We have reviewed briefly the ten years following Emerson's criticism of Coleridge and Wordsworth in 1826. I hold that this is the period that we need to consider for a vital interpretation of Emerson as a man of letters, but more particularly as a Romanticist. As we have seen, seven of these ten years are concerned with an intimate contact with three of the greatest literary figures of his age. Since Coleridge was the first one of the three to whom Emerson turned with enthusiasm, it is fitting that we begin our study of Emerson's Romanticism by looking more directly than we are accustomed to do at what Coleridge gave to Emerson.

In a letter to his aunt, Emerson wrote in December of 1829, "I am reading Coleridge's Friend. You don't speak of it with respect. He has a tone a little lower than greatness-but what a living soul, what a universal knowledge! . . "1 A second letter, written three days later, informs us that we may expect much from the influence of Coleridge:

I say a man so learned and a man so bold, has a right to be heard, and I will take off my hat the while and not make an impertinent noise. At least I became acquainted with one new mind I never saw before,—an acquisition to my knowledge of man not unimportant, when it is remembered that so gregarious are even intellectual men that Aristotle thinks for thousands, and Bacon for his ten thousands, and so, in enumerating the apparently manifold philosophies and forms of thought, we should not be able to count more than seven or eight minds. 'Tis the privilege of his independence and of his labour to be counted for one school. His theological speculations are, at least, God viewed from one position; and no wise man would neglect that one element in concentrating the rays of human thought to a true and comprehensive conclusion. Then I love him that he is no utilitarian, nor necessarian, nor scoffer, nor hoc genus omne, tucked away in the corner of a sentence of Plato.2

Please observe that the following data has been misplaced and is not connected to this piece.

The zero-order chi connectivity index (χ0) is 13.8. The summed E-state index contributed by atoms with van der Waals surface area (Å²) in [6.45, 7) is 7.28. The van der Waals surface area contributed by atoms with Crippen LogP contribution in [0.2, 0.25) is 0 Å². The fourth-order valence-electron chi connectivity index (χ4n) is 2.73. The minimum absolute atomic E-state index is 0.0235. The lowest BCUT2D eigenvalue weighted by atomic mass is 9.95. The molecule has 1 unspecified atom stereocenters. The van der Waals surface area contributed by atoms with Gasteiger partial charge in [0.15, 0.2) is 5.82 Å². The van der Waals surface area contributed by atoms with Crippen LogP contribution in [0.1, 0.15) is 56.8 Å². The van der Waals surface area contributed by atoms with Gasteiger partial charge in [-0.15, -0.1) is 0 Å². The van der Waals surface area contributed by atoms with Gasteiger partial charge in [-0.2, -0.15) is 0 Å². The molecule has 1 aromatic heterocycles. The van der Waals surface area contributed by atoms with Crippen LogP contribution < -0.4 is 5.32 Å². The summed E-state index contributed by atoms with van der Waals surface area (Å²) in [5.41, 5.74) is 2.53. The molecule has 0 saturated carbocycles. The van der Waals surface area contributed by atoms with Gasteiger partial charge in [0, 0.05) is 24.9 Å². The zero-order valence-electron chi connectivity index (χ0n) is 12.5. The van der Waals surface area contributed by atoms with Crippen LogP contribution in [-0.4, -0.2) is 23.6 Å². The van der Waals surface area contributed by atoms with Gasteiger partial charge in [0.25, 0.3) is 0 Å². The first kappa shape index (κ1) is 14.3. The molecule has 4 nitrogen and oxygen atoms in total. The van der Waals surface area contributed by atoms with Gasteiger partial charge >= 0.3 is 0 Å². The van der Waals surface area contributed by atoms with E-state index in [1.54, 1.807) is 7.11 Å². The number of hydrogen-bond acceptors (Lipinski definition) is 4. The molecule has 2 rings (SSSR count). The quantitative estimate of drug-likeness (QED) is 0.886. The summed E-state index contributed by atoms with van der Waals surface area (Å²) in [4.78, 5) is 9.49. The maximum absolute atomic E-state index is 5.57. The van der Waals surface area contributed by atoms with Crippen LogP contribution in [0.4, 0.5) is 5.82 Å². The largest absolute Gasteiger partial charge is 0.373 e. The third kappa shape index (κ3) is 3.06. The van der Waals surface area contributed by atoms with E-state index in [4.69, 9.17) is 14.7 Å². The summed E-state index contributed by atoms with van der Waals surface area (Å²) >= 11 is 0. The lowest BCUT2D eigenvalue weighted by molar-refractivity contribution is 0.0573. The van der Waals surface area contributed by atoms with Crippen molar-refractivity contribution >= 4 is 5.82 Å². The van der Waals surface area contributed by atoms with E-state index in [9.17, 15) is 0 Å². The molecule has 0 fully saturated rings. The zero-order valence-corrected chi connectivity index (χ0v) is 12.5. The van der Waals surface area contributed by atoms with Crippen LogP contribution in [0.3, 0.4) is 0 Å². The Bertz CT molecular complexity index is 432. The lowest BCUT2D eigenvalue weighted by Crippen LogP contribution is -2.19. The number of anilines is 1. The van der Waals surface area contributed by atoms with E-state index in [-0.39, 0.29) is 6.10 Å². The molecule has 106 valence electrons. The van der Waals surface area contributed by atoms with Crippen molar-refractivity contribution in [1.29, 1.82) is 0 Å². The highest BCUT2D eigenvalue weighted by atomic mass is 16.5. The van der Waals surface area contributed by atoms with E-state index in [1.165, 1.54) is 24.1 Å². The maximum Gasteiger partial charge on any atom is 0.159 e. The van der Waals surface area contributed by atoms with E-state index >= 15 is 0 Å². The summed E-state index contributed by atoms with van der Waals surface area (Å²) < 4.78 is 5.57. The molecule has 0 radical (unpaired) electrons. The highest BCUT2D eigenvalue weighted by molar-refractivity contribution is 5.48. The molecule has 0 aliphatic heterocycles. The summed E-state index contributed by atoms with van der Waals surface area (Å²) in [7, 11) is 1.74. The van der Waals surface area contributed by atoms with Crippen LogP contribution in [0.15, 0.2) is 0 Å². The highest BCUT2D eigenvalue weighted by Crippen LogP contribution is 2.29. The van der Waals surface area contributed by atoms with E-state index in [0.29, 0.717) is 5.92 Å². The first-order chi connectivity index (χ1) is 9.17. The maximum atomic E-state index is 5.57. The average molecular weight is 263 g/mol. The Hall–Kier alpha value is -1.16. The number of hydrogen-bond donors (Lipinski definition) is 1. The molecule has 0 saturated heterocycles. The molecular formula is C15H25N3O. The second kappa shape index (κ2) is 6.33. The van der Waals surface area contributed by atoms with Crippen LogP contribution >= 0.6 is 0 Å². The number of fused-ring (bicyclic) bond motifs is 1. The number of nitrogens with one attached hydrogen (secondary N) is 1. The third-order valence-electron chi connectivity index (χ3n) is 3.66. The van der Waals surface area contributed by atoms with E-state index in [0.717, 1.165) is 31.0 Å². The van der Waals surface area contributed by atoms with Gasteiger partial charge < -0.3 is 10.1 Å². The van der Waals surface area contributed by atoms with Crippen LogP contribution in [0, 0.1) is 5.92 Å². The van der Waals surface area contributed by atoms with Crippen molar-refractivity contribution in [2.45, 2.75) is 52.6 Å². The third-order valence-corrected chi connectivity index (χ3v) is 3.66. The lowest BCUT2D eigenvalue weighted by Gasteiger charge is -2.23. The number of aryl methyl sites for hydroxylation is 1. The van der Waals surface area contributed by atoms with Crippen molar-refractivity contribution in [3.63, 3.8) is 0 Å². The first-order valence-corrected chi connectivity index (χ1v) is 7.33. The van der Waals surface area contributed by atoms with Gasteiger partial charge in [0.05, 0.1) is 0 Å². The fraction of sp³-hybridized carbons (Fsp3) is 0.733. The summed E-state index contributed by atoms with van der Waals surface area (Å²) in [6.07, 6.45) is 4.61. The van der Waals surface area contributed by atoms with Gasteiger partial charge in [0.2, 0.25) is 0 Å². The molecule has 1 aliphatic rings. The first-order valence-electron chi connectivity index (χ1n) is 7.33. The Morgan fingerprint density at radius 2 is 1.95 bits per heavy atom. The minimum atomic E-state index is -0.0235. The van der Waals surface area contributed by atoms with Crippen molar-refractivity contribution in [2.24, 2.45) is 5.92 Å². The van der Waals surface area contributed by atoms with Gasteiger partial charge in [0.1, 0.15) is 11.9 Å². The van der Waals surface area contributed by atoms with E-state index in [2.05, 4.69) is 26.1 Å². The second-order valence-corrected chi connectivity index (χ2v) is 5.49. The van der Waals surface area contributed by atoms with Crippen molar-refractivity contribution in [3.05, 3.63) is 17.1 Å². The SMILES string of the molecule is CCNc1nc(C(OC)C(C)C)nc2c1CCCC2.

We cannot tell from these quotations exactly what Emerson found in Coleridge of such vast importance. But we can tell that he had become acquainted “with one new mind" that he had never seen before. His reference to Coleridge's theological speculations leads us to think that he had read carefully the Aids to Reflection, mention of which is made in the reading lists for 1829. Evidently, too, Emerson sympathized with Coleridge's open hostility toward Rousseau. Furthermore, we can find no entries in the Journals prior to the fall of 1833 which indicate that Emerson had at this time paid attention to Coleridge's distinction between the Understanding and the Reason, the distinction which holds the central place in the philosophy of the Transcendentalists. Nor can

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In The Teachers of Emerson, John S. Harrison has paid fitting tribute to Coleridge's interpretation of Bacon and Plato for Emerson. But as Emerson Grant Sutcliffe says (Emerson's Theories of Literary Expression), Harrison completely ignores the fact that Emerson had previously read and re-read such things from Bacon as the Essays, The Advancement of Learning, and the Novum Organum.

Sutcliffe (op. cit.) has much to say about the distinction between the Understanding and the Reason in its relation to Kant. But after estab

we find any discussion of the distinction between the Imagination and the Fancy. Considering the extent to which Emerson made use of these distinctions in the years 1836-43, we might well wonder at their absence in 1829 if we did not know that the philosophy of Plato had already won a permanent place in his heart and mind. Emerson, we must conclude, was not prepared to accept Coleridge's Transcendentalism until he had read such books as Wilhelm Meister and Carlyle's Life of Schiller.